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Talk:God

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Should we describe God as good?

Clarification needed here regarding Section "Attributes" where God has the description of being good. The reason this question is raised is as follows:

  • If things are "good" because God defines them to be good, then the phrase "God is good" has no inherent meaning.
  • If we assume the phrase "God is good" means something, then there is some metric differentiating good from bad that is independent from God, which means God is no longer sovereign (As in, God is not in charge of what is good and what is not good)

If more information is needed, the keywords to search for are "Divine command theory" and "Euthyphro dilemma".
I would like to know which point of view should we be using in terms of describing God. Thieh 11:25, 11 August 2009 (UTC)

The Euthyphro dilemma is more to do why something is good, not why God is good.
Even though it's true that goodness is defined by God's nature, it's still correct to say that God is good. It may be tautological to say that milk is defined as something that comes from cows, and also that the source of milk is cows, but (a) the latter statement is not therefore rendered false by being a restatement of the definition, and (b) people don't need to know that milk is defined as being something that comes from cows in order to be aware of the existence of milk, so telling someone that milk comes from cows might still impart useful information to them.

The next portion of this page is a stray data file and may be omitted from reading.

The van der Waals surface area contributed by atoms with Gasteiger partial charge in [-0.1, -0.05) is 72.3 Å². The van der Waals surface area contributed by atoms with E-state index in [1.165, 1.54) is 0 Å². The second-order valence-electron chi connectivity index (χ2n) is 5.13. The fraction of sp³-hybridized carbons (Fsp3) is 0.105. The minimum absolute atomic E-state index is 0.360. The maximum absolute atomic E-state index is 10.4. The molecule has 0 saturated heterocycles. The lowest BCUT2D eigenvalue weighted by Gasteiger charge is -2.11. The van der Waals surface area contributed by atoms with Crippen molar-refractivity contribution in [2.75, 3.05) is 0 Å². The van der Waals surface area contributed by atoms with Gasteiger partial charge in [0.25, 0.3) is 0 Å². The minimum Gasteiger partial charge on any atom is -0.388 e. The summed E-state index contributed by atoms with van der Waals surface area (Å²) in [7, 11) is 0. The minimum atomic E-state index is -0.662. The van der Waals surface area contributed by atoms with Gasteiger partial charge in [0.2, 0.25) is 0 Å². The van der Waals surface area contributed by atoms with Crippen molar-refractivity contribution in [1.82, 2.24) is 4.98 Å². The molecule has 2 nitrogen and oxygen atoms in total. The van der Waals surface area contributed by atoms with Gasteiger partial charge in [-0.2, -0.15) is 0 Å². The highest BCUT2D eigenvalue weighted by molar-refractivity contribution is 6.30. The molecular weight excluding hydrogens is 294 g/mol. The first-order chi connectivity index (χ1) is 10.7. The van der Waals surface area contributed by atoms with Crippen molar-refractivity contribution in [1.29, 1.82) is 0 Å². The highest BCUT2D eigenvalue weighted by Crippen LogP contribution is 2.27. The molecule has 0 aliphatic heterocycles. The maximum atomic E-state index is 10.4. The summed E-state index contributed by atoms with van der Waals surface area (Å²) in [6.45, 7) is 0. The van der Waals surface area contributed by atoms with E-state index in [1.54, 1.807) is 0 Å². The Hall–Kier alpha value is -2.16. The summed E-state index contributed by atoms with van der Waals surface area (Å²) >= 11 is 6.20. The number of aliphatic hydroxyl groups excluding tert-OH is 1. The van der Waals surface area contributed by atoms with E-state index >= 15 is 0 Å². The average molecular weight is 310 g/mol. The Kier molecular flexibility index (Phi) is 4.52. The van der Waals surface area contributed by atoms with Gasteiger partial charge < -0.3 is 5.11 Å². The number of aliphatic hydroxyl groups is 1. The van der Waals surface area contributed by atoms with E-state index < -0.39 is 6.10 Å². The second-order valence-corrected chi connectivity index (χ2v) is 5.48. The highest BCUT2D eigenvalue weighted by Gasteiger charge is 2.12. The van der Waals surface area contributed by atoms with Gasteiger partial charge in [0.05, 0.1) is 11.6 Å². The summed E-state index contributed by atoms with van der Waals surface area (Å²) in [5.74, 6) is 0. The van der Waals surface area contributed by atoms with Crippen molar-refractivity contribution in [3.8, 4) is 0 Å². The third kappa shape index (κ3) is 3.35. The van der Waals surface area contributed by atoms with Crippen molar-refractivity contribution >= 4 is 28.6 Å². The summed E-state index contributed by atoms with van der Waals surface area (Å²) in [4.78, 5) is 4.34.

Philip J. Raymentdiscuss 13:36, 11 August 2009 (UTC)
Your analogy isn't quite the same: better would be "describing milk as 'milky'" which is obviously a truism. Do you really mean: the inverse:"Good is God" i.e. the definition of Good is whatever God is? User 11speak to me 13:49, 11 August 2009 (UTC)
Actually, not everyone might know that milk is milky, so it is worth saying. And it is very meet, right and our bounden duty to say at all times and in all places that God is good.--CPalmer 13:54, 11 August 2009 (UTC)
Speak for yourself. Would all those Old Testament people killed by or on behalf of your God have agreed? User 11speak to me 13:59, 11 August 2009 (UTC)(EC) ps thanks for reminding me: I need to go out to buy a carton of milky substances which I hope will turn out to be milk. ;-) User 11speak to me